SchoolArts Magazine

February 2018

SchoolArts is a national art education magazine committed to promoting excellence, advocacy, and professional support for educators in the visual arts since 1901.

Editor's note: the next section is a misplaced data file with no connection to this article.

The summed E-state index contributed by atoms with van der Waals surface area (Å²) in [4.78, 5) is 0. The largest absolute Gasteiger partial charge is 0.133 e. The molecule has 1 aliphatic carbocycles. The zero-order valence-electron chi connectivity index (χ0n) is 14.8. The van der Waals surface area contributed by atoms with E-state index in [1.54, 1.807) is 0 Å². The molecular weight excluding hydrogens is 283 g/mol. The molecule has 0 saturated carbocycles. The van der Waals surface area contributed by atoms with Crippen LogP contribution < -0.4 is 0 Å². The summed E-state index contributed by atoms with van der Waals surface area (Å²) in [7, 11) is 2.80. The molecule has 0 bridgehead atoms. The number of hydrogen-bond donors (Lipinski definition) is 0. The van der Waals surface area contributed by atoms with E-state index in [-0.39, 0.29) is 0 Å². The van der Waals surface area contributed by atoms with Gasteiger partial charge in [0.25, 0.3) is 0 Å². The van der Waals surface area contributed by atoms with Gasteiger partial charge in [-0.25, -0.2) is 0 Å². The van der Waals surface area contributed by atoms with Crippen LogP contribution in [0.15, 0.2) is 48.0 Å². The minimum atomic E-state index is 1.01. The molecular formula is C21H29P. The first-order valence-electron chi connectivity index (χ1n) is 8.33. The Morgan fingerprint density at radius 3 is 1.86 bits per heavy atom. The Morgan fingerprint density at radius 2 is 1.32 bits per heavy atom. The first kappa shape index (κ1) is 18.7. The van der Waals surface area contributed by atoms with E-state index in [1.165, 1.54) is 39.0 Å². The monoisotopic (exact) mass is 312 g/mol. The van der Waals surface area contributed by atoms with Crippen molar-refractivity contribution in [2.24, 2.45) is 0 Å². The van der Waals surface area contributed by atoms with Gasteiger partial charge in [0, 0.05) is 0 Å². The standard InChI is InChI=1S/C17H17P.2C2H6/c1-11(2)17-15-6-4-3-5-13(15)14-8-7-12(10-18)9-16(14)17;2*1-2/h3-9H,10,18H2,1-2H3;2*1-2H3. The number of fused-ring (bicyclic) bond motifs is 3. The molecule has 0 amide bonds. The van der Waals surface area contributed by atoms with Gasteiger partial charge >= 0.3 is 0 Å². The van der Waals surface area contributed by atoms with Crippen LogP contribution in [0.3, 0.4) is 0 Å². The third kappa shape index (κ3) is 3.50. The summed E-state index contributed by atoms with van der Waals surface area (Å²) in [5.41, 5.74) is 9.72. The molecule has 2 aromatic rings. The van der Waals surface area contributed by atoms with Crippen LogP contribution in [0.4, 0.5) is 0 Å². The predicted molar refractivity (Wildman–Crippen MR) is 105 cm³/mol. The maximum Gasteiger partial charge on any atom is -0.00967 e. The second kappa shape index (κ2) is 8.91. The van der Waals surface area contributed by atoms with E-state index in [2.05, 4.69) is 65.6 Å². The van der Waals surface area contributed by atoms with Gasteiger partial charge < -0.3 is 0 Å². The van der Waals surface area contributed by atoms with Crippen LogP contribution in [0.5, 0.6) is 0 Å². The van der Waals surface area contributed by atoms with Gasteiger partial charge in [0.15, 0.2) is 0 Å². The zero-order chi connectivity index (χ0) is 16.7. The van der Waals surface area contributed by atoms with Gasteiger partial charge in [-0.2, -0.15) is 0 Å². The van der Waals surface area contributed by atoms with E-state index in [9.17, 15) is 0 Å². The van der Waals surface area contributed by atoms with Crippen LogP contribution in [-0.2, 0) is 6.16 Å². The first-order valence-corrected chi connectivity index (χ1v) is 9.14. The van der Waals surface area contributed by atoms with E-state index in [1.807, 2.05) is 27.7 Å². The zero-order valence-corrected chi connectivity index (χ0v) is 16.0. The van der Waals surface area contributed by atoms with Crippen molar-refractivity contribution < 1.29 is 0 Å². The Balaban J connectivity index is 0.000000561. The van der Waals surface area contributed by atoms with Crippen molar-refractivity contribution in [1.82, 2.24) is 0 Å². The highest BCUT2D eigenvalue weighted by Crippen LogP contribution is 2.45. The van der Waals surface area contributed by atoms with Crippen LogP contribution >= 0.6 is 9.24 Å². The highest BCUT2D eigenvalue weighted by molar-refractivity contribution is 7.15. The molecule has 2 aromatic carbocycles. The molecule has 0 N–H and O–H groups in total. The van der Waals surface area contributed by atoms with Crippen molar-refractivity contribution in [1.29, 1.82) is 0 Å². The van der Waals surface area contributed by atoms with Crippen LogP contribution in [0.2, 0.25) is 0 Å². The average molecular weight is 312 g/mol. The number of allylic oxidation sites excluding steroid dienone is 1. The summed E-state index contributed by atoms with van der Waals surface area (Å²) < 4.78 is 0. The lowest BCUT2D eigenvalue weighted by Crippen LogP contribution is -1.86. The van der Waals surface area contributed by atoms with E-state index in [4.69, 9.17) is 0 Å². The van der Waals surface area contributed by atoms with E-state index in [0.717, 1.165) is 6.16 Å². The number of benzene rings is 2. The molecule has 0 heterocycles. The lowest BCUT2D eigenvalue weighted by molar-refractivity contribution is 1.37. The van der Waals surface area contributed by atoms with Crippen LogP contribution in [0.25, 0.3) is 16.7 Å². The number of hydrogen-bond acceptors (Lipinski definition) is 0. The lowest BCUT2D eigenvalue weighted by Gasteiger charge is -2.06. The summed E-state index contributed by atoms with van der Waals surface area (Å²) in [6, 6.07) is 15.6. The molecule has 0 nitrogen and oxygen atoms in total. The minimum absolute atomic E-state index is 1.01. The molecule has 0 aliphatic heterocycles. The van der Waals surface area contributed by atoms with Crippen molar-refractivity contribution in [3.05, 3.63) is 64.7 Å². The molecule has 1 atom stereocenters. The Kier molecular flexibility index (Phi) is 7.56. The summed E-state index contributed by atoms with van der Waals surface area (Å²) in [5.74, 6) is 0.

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28 FEBRUARY 2018 SchoolArts Welcome Defiance More than once, students got me excited about their sentences but defied my expectations with their brain - storms or their sketches. One student skipped those steps entirely. When I suggested sketching, she reminded me that I had given her free reign; it wasn't my place to tell her how to work. She was absolutely right. I was proud of her for putting me in my place. She ended up restarting her illustration several times, but she never got frustrated. It was a method that worked for her. I had abandoned the master and apprentice relationship that my mentors had used with me. My new role was as an advi - sor and an occasional assistant. Questions Raised There were plenty of questions to answer, of course. It's difficult to build a picture out of an idea. What images does your message describe? "Can those symbols be combined somehow?" Non- sequiturs rarely work, but jux - tapositions pack a strong punch. On the other hand, sometimes it's powerful just to see an idea drawn Upon seeing her work though, I had a sinking feeling. This painting had no voice. In her moment of pride, I felt that we had much further to go. A New Approach to Studio Projects Privately, I set a new goal for myself: Help my students to cultivate and communicate their own opinions and points of view. To that end, I cre - ated studio projects that demanded introspection or the expression of an opinion. My seventh-graders, for example, used political cartoons to discuss the 2016 election and its aftermath. My first-graders illus - trated storybooks about the joys and challenges of their family lives. Translating Ideas One of our most successful projects was a quick one. I showed my fifth-grade students the work of Jeremyville. His elegant Community Service Announcements encapsulate complex ideas such as "Our ideas form our own private universe." I asked my students what ideas or messages they would like to share with our community. The challenge was less about how to draw and more about how my stu - dents could translate their ideas into images. To that end, I set no param - eters for methods or materials, but I provided many examples of concep - tual art and illustration. Our rubric showed the level of thought that I expected from their finished work. Say Something The hardest step for most students was finding something meaning - ful to say. My only requirement was that a sentence be worked into the finished piece of art. So, I asked them to think about rough times that they have had and what ideas helped them then. "Did a parent or a teacher ever tell you something that seemed exciting or worth sharing? What advice would you give to your younger sibling? If you could go back in time to the beginning of the school year, what would you tell yourself?" Shoshana Zisblatt.

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